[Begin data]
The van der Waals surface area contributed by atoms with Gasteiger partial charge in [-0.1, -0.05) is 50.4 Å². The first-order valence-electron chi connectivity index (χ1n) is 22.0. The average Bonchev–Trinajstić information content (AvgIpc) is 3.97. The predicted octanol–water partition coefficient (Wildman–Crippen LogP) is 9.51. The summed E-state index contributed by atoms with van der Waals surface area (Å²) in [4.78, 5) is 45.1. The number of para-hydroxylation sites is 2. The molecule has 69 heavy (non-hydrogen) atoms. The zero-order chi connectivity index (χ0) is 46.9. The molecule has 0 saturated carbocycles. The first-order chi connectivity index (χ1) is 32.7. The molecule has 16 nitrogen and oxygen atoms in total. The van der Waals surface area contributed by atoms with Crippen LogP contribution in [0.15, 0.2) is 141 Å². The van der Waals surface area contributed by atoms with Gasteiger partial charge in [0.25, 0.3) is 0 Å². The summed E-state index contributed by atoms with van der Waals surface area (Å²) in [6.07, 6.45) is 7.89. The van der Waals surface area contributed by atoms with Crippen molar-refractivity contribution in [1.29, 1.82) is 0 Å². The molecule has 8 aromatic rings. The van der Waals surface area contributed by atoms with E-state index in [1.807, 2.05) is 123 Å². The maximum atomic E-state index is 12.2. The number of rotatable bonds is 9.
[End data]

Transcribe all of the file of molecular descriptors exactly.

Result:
The van der Waals surface area contributed by atoms with Gasteiger partial charge in [-0.1, -0.05) is 50.4 Å². The first-order valence-electron chi connectivity index (χ1n) is 22.0. The average Bonchev–Trinajstić information content (AvgIpc) is 3.97. The predicted octanol–water partition coefficient (Wildman–Crippen LogP) is 9.51. The summed E-state index contributed by atoms with van der Waals surface area (Å²) in [4.78, 5) is 45.1. The number of para-hydroxylation sites is 2. The molecule has 69 heavy (non-hydrogen) atoms. The zero-order chi connectivity index (χ0) is 46.9. The molecule has 0 saturated carbocycles. The first-order chi connectivity index (χ1) is 32.7. The molecule has 16 nitrogen and oxygen atoms in total. The van der Waals surface area contributed by atoms with Crippen LogP contribution in [0.15, 0.2) is 141 Å². The van der Waals surface area contributed by atoms with Gasteiger partial charge in [0.25, 0.3) is 0 Å². The summed E-state index contributed by atoms with van der Waals surface area (Å²) in [6.07, 6.45) is 7.89. The van der Waals surface area contributed by atoms with Crippen molar-refractivity contribution in [1.29, 1.82) is 0 Å². The molecule has 8 aromatic rings. The van der Waals surface area contributed by atoms with E-state index in [1.807, 2.05) is 123 Å². The maximum atomic E-state index is 12.2. The number of rotatable bonds is 9.